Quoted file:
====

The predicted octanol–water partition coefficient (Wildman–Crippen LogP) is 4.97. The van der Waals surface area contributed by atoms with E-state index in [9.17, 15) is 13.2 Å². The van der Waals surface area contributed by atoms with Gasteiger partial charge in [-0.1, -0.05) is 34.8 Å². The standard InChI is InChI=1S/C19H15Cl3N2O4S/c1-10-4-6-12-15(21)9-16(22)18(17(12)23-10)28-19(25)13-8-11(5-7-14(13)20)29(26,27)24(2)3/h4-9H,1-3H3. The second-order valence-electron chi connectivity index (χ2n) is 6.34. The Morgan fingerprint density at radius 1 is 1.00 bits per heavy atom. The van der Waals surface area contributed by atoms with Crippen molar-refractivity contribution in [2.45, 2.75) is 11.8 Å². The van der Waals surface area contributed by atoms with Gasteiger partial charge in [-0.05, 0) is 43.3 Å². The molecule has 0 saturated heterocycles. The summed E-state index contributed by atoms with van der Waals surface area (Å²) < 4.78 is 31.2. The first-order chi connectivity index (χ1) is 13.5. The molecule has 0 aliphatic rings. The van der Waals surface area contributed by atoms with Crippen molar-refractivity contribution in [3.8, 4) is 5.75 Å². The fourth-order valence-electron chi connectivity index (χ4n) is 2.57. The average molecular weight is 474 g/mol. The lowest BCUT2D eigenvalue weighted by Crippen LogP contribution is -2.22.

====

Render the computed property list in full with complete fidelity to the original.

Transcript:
The predicted octanol–water partition coefficient (Wildman–Crippen LogP) is 4.97. The van der Waals surface area contributed by atoms with E-state index in [9.17, 15) is 13.2 Å². The van der Waals surface area contributed by atoms with Gasteiger partial charge in [-0.1, -0.05) is 34.8 Å². The standard InChI is InChI=1S/C19H15Cl3N2O4S/c1-10-4-6-12-15(21)9-16(22)18(17(12)23-10)28-19(25)13-8-11(5-7-14(13)20)29(26,27)24(2)3/h4-9H,1-3H3. The second-order valence-electron chi connectivity index (χ2n) is 6.34. The Morgan fingerprint density at radius 1 is 1.00 bits per heavy atom. The van der Waals surface area contributed by atoms with Crippen molar-refractivity contribution in [2.45, 2.75) is 11.8 Å². The van der Waals surface area contributed by atoms with Gasteiger partial charge in [-0.05, 0) is 43.3 Å². The molecule has 0 saturated heterocycles. The summed E-state index contributed by atoms with van der Waals surface area (Å²) < 4.78 is 31.2. The first-order chi connectivity index (χ1) is 13.5. The molecule has 0 aliphatic rings. The van der Waals surface area contributed by atoms with Crippen molar-refractivity contribution in [3.8, 4) is 5.75 Å². The fourth-order valence-electron chi connectivity index (χ4n) is 2.57. The average molecular weight is 474 g/mol. The lowest BCUT2D eigenvalue weighted by Crippen LogP contribution is -2.22.